Your story is designed to tell the reader about something extraordinary that happened to the character. Usually it involves a change or journey, separated from their normal and dull routine. Yet that routine shapes their behaviour and response to the new events, being itself shaped by the character’s past. If you want to convince the reader you have to understand what the character was like before the story begins.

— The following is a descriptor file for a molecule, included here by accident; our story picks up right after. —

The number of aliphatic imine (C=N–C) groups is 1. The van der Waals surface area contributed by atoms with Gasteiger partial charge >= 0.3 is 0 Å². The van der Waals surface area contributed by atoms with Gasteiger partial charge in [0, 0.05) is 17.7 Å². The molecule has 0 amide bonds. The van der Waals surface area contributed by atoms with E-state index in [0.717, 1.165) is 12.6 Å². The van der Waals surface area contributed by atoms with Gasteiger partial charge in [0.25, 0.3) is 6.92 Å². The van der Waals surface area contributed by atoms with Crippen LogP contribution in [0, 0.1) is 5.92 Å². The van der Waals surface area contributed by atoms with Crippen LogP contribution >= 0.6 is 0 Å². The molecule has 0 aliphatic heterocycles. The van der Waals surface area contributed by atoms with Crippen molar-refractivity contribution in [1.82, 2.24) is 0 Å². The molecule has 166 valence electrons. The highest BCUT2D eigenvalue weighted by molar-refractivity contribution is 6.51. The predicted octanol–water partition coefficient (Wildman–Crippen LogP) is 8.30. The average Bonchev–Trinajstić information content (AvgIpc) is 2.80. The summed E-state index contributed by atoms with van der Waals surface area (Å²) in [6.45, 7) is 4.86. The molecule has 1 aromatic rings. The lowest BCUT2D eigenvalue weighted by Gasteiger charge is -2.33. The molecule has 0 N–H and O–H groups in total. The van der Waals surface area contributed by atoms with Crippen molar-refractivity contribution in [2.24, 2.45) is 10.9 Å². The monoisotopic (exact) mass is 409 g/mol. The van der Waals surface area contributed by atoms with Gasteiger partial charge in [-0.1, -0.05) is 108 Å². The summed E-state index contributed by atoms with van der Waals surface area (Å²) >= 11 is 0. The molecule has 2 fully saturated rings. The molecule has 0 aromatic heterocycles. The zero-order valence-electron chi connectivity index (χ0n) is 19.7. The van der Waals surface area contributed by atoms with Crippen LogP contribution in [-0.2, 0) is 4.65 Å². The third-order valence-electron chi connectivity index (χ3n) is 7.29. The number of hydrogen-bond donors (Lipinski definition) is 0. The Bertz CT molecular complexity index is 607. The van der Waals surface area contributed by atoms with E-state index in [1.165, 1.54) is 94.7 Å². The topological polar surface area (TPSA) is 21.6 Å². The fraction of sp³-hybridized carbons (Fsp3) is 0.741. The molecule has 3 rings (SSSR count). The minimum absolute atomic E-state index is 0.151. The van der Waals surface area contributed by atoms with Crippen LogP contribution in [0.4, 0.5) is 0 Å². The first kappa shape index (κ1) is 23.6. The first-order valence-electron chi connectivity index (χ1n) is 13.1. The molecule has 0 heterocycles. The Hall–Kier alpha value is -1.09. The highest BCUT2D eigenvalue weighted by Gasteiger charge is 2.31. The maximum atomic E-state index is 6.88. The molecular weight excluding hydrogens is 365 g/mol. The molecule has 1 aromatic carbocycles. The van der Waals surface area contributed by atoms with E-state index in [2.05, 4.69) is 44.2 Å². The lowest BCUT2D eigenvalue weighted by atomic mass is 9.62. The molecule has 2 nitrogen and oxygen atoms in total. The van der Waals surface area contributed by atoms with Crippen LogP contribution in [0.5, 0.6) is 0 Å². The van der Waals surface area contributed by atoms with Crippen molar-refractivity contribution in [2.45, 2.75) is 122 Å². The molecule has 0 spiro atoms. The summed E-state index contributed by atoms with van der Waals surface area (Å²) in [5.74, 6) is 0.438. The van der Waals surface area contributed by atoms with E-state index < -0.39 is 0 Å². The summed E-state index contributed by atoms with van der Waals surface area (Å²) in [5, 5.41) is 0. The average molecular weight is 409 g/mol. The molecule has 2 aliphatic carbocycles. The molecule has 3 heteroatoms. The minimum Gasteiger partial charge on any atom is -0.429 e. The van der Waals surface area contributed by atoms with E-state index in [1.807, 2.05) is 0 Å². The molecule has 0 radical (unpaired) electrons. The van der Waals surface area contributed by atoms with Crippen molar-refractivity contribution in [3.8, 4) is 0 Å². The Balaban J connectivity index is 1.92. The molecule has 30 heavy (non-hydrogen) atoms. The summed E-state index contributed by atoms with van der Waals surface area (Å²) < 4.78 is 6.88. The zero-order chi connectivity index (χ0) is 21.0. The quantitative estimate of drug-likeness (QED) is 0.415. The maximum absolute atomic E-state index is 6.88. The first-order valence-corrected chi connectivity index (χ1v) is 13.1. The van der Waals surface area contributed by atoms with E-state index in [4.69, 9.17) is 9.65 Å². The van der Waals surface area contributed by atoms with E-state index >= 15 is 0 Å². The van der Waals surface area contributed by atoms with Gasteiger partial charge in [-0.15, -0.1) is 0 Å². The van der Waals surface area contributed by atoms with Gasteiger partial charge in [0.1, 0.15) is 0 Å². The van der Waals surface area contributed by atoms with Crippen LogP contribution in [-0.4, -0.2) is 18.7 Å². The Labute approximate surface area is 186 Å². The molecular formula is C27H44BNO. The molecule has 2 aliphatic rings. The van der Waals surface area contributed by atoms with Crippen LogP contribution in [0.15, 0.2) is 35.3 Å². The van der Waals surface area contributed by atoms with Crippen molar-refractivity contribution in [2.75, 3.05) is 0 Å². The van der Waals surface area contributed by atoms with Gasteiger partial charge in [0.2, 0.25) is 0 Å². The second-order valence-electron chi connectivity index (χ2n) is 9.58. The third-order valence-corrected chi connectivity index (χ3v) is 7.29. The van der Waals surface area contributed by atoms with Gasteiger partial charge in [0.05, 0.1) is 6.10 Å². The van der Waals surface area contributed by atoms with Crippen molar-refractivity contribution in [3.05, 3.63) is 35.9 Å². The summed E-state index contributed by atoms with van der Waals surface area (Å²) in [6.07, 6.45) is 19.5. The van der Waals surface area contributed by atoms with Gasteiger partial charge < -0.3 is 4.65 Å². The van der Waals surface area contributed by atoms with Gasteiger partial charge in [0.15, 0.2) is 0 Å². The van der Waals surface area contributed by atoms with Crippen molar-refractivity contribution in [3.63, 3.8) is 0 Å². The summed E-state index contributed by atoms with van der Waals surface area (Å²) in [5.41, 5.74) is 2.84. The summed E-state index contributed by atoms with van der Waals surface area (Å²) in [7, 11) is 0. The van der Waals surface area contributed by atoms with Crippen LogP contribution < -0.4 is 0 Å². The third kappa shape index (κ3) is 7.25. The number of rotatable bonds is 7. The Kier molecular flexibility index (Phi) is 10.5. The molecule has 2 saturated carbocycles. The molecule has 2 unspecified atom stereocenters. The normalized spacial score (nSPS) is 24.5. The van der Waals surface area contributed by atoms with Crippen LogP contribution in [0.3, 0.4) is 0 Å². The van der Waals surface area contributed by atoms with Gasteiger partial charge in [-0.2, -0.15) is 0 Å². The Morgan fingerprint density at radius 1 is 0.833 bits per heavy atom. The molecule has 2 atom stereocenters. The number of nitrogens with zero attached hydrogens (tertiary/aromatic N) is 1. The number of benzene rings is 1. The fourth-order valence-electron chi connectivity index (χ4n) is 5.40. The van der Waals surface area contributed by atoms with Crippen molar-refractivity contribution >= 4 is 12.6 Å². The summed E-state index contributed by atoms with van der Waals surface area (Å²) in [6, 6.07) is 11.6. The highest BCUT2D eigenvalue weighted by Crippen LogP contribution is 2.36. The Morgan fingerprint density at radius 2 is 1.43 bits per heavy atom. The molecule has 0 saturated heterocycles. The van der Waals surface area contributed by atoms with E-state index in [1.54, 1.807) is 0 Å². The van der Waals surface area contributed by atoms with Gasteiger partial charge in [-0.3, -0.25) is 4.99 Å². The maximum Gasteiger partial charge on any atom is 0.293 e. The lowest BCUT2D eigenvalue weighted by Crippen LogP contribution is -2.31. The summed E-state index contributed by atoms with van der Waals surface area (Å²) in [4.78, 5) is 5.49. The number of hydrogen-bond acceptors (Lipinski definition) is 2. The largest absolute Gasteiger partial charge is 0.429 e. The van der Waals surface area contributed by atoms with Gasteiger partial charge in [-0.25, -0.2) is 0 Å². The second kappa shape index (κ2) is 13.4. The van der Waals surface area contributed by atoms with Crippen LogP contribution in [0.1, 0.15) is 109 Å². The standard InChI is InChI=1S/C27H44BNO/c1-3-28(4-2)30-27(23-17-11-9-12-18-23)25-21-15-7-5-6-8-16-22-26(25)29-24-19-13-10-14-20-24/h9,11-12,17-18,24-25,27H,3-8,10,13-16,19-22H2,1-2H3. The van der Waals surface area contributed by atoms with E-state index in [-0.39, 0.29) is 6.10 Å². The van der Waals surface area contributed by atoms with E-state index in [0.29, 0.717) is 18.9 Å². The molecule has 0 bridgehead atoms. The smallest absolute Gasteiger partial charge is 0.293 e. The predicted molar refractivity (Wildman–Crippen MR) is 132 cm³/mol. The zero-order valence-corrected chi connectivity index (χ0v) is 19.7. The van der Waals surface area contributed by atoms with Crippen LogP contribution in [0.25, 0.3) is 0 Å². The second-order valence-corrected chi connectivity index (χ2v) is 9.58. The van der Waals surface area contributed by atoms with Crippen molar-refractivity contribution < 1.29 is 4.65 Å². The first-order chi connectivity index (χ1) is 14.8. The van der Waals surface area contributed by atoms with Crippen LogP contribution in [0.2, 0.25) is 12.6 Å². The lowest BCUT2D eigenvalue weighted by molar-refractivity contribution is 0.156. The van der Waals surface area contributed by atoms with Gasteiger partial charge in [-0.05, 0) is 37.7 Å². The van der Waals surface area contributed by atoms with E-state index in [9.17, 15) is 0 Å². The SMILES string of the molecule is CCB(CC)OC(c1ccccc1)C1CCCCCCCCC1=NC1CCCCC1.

To do this you have ask what is a typical Wednesday afternoon or Friday Night for the character? Make it a week or a month and plot out a diary. Who do they interact with? What do they eat? Detail their usual routine, however mundane it might be. Most of this will never be seen by anyone else but little details can be the difference between generic characters and memorable ones.
Ian Fleming told us a lot about James Bond’s food and drink habits, details largely irrelevant to the plot. This helped make the character more believable, allowing readers to picture him in extraordinary and often unbelievable situations. Let your characters exist outside of your story.